Workbooks are an experiment for the Spring of 2019. Please bear with us while we work out the process.
The idea is that workbooks will connect reading, assignments and programming together. It will make reading code and experimenting to understand how things work explicitly part of the assignment. It will give you framework code for bigger assignments, and help with the mechanics since we’ll make sure the files are in the right place. And since it will all be tracked with GIT, making it easy to turn it in (in theory), and protecting you against messing things up (providing you use GIT correctly).
Part of the idea of the workbook is that reading the code for examples should be an active part of class. For many things we really want you to look at how we do things (including make web pages).
Each workbook will contain.
- index.html – This file will contain the instructions. Start Here! Be sure to view this page (and all html files in the workbook) using a local web server. (see Tools for advice on local web servers). You will not need to modify the index file.
- README.md – This is a file that you (the student) will fill in to describe your assignment. You must fill in the README file for all workbooks! Your readme file must include your name, your GitHub ID, and your WISCID.
- QUESTIONS.md – This is a file that you (the student) will fill in, answering questions. We will put the questions as Markdown headings (lines beginning with # – we may have additional text explaining a question). Please leave the questions (and text) we provided in the file – you should only add your answers to the file.
- other html files – We will provide html files beyond the index file. They will be explained in the html file. You should always look at them using a local web server (just in case they need it). You may be asked to read and modify html files (other than the index). You are welcome to read any of the HTML files – even if they aren’t required reading.
- art assets – We will sometimes give you “art assets” (images, 3D models, …). We will put these in a separate directory, and document them with a README file. If you add new art assets, you should document them in the README file for the whole workbook.
If you add any file to the workbook, make sure to say so in the README.md file, and to have a comment near the beginning saying what it is. If you add a new file, be sure to add it to the repo (using the GIT “add” command)
Remember that you must commit your changes to the files (including additions of new files) to the repository! We recommend committing often, so you have a log of your work.
You may simply put plain text into the Markdown “.md” files. Using markdown formatting is optional. The course staff will not run your files through a converter, but we may look at it using an editor (like Atom or VSCode) that is Markdown aware.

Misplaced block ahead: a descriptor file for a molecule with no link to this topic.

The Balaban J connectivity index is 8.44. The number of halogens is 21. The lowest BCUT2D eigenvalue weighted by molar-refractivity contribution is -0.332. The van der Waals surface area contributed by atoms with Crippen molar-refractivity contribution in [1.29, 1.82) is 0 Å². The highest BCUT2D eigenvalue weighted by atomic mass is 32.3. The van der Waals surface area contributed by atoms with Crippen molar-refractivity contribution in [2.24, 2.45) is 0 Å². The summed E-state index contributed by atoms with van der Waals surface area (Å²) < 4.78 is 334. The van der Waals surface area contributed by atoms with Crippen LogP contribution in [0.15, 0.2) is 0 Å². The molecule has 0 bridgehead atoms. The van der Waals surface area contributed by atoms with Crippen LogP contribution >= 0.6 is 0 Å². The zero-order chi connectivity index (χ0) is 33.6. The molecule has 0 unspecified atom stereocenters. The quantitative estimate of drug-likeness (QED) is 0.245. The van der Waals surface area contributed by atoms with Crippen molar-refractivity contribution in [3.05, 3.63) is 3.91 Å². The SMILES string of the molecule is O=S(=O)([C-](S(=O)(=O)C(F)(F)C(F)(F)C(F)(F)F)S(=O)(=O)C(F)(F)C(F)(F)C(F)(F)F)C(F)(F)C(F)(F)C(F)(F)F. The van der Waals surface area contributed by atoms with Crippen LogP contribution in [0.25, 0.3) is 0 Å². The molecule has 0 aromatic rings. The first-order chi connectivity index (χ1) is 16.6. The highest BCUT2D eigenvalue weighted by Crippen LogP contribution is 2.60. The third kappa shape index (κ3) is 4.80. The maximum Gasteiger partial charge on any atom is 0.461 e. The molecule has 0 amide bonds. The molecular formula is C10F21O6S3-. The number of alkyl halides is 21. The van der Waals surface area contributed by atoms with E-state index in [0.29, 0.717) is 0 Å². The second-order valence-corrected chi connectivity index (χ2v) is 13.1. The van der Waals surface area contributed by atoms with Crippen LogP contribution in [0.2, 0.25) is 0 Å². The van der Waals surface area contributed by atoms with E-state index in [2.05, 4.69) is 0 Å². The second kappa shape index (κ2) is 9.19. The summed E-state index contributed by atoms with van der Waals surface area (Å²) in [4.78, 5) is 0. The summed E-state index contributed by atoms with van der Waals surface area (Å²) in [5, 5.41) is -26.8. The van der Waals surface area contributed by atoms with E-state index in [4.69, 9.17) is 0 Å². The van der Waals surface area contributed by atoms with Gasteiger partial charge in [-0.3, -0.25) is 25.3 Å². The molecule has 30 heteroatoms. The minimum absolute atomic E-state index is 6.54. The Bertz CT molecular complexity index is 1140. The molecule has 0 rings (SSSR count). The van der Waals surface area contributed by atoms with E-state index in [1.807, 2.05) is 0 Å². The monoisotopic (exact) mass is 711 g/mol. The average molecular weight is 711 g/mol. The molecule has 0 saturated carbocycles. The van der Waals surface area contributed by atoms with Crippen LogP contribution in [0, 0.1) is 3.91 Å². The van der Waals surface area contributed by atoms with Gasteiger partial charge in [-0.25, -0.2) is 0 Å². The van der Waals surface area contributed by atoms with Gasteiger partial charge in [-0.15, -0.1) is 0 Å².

Answering the questions in the “QUESTIONS.md” file is required. We will check that you have answered the questions, but will (usually) not check your answers. We will (usually) post sample answers after the assignment is due.
You are responsible for the content of the questions. They can give you an idea of what to expect on the exam, or what we expected you to learn from the readings and looking at the workbook materials.
What can you look at?
You are allowed to look at everything (all files) in the workbook! In fact, you are encouraged to look at things to figure them out. You might not want to try to look at the library files (especially when we get to THREE), but you are allowed to.
What can you change / add?
We will tell you what files that you should add/change as part of the index.html or assignment description.
You will always need to change the README.md and QUESTIONS.md files. Even if we forget to remind you.
We ask that you do not change any of the library files (including ones that the course staff) writes.
In general, you should avoid changes parts of files that you don’t need to change. You may accidentally break things (if you break our part, it will be harder to figure out that your parts work) or make things difficult for the graders.
If you accidentally make changes, you can always use GIT to get back to the original (the joy of using source control).
Sharing with Course Staff
The course staff has access to your repository on GitHub. If you want to share your work with the course staff (for example, if you want to show your program), you can push it to your repo and they can clone it.
Workbooks will be graded. See the CS559 Course Policy Page page for details.
You cannot get an A on a workbook. However, you can get “bonus points” (which will be explained in the assignments). If you collect enough bonus points over the course of the semester, you can get a 1/2 grade raise (e.g. AB to A).
The workbook directory must have a
README.md file. If there isn’t a starter one, create and add it.
You must edit the
README.md file to (at least) put in your name, your GitHub ID, and your wisc ID. For me this would be:
Michael Gleicher GitHub: gleicher WiscID: mlgleicher
README.md is also the place to give attribution for any code or other work that you got from someone else, and to explain what you did or did not do in the assignments.
See CS559 Course Policy Page for details.
Workbooks are due on Friday (12:01 Saturday is not Friday). However, we will accept late workbooks until the following Monday. We will collect the workbooks early Tuesday morning. Workbooks not turned in by this deadline will not be graded.